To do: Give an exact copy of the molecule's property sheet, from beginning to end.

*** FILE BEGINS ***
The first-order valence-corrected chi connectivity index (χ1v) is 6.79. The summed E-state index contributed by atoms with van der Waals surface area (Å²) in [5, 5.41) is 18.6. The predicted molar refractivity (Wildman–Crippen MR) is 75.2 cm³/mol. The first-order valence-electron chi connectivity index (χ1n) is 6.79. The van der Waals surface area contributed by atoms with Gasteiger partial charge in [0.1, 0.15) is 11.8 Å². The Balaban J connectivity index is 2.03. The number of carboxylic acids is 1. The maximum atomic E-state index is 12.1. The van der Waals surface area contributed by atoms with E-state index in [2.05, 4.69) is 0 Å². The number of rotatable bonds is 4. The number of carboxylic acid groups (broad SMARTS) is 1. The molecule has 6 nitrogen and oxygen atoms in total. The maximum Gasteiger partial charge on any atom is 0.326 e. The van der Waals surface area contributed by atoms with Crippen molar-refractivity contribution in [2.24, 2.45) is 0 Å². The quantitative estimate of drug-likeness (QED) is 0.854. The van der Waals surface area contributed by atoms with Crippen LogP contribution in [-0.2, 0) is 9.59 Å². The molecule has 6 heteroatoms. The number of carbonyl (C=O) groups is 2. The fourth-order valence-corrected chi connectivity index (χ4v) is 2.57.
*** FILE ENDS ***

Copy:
The first-order valence-corrected chi connectivity index (χ1v) is 6.79. The summed E-state index contributed by atoms with van der Waals surface area (Å²) in [5, 5.41) is 18.6. The predicted molar refractivity (Wildman–Crippen MR) is 75.2 cm³/mol. The first-order valence-electron chi connectivity index (χ1n) is 6.79. The van der Waals surface area contributed by atoms with Gasteiger partial charge in [0.1, 0.15) is 11.8 Å². The Balaban J connectivity index is 2.03. The number of carboxylic acids is 1. The maximum atomic E-state index is 12.1. The van der Waals surface area contributed by atoms with E-state index in [2.05, 4.69) is 0 Å². The number of rotatable bonds is 4. The number of carboxylic acid groups (broad SMARTS) is 1. The molecule has 6 nitrogen and oxygen atoms in total. The maximum Gasteiger partial charge on any atom is 0.326 e. The van der Waals surface area contributed by atoms with Crippen molar-refractivity contribution in [2.24, 2.45) is 0 Å². The quantitative estimate of drug-likeness (QED) is 0.854. The van der Waals surface area contributed by atoms with Crippen LogP contribution in [-0.2, 0) is 9.59 Å². The molecule has 6 heteroatoms. The number of carbonyl (C=O) groups is 2. The fourth-order valence-corrected chi connectivity index (χ4v) is 2.57.